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Abortion notification law faulted in ruling

CONCORD, N.H. -- A law requiring parental notification before an abortion is performed on a minor is unconstitutional, a federal appeals court said yesterday in a decision that backed a lower court's ruling.

The US Court of Appeals affirmed US District Judge Joseph DiClerico's ruling, which threw the law out because it lacked provisions for an exception in the event of a medical emergency.

DiClerico ruled just two days before it was to go into effect on Dec. 31, 2003. That ruling came after the law was challenged by Planned Parenthood of Northern New England and other women's health care providers.

''We're pleased with the court's decision to safeguard the young women of New Hampshire," said Nancy Mosher, executive director of Planned Parenthood of Northern New England. ''It would have jeopardized the well-being of women in New Hampshire who might have an urgent medical situation."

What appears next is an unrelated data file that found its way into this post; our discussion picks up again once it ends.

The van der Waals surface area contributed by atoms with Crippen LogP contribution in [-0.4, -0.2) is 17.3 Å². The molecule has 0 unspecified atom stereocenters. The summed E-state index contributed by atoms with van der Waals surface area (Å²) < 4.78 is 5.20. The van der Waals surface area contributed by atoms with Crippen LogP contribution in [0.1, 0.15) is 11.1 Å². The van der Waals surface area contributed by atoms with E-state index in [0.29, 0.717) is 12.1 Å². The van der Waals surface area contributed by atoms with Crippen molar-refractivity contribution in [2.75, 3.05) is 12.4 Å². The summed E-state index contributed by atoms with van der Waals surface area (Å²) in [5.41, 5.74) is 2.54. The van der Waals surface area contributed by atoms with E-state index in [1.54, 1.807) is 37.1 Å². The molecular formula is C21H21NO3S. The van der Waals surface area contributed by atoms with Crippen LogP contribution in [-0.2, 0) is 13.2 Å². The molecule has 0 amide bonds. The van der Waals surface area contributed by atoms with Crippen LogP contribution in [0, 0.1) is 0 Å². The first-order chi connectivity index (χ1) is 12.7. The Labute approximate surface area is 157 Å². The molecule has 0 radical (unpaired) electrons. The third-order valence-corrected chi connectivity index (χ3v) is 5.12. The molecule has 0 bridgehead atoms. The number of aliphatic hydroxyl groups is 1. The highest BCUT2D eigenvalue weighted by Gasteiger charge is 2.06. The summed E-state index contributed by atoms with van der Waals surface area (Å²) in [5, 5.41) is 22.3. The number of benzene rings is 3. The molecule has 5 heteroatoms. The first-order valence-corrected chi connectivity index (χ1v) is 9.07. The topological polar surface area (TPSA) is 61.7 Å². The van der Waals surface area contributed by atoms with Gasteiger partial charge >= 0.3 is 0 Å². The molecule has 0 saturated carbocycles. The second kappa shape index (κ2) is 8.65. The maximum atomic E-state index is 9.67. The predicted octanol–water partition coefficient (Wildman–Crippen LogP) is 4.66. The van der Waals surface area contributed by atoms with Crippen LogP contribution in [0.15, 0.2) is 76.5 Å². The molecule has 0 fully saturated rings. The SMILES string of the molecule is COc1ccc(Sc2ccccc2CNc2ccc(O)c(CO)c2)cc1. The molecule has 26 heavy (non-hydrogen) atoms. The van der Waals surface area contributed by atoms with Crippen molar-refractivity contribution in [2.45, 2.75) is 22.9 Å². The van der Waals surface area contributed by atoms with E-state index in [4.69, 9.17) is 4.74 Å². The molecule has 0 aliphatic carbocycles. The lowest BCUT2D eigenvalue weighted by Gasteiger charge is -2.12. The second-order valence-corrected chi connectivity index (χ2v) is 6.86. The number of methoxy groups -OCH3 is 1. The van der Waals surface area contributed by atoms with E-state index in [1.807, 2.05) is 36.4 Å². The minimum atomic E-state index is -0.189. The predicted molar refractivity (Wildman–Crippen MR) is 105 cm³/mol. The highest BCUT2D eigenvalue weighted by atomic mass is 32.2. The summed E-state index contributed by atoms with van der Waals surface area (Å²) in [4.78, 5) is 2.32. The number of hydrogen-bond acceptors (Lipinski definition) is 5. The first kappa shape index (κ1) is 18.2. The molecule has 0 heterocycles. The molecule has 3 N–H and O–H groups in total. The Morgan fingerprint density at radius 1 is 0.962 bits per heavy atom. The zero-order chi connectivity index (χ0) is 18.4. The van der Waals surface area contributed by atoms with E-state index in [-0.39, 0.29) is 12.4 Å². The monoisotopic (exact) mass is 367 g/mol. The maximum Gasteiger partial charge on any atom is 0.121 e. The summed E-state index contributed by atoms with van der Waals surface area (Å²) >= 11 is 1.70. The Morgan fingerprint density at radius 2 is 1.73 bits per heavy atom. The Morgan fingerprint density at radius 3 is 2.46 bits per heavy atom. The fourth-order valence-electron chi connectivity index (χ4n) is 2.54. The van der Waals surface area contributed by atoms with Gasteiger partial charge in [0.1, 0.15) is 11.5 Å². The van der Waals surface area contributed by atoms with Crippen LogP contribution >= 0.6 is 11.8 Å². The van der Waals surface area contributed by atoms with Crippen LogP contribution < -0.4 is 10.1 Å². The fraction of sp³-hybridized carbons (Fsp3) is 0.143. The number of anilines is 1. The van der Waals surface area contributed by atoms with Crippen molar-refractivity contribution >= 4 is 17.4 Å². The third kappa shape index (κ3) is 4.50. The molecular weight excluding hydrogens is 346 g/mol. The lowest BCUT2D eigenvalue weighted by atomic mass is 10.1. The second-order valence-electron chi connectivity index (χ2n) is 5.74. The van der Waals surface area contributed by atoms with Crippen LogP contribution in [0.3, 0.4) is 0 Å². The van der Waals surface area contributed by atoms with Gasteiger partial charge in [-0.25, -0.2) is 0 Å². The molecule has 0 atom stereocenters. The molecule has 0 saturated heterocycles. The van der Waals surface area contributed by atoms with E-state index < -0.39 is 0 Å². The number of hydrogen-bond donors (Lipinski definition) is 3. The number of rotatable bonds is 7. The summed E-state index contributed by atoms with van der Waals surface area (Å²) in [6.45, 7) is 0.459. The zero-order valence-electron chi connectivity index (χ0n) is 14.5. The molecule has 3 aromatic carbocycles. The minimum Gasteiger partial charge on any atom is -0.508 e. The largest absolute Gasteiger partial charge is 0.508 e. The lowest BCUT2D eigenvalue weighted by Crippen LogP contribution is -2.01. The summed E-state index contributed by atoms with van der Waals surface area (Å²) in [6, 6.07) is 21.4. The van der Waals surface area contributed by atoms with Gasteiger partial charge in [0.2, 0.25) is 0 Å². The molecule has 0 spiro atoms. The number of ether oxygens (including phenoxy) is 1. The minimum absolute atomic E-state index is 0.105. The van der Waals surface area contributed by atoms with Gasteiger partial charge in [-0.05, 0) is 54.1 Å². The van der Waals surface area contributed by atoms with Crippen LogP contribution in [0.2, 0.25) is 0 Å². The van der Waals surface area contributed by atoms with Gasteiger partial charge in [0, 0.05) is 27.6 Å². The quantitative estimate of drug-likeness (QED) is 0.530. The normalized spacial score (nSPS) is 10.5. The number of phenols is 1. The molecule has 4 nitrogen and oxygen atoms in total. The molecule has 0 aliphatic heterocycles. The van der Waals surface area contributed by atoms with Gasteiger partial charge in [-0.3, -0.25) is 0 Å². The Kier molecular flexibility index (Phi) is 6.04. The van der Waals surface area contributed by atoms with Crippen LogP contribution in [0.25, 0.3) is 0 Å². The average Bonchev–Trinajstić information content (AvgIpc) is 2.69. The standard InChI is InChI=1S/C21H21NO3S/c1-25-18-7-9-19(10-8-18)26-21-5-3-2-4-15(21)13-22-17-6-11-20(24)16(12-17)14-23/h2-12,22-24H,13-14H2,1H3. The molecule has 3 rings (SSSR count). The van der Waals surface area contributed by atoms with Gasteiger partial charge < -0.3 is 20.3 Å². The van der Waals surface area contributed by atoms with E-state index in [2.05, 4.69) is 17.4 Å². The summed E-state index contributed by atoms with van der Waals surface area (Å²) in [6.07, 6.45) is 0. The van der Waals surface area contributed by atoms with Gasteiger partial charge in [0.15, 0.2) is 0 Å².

Lawyers for the state argued that the law, while missing an explicit health exception, included a provision allowing a girl to bypass parental notification if a judge decided an abortion was in her best interest.

Governor Craig Benson lobbied heavily for the law, which passed in May 2003. His spokeswoman, Alicia Preston, said yesterday that the governor was dismayed by the court's decision.

''It's not about abortion rights, it's about parental rights," she said. She said Benson, who leaves office in January, would continue to work for parental rights in the future.

Yesterday's ruling isn't likely to be challenged, said Claire Ebel, executive director of the New Hampshire Civil Liberties Union.

What is harder to predict is whether there will be a push to write a new notification law that would pass constitutional muster, Ebel said.

''The legislature was informed by those of us who opposed the parental involvement statute that such a law can be constructed constitutionally, and they had no interest in so doing," she said.

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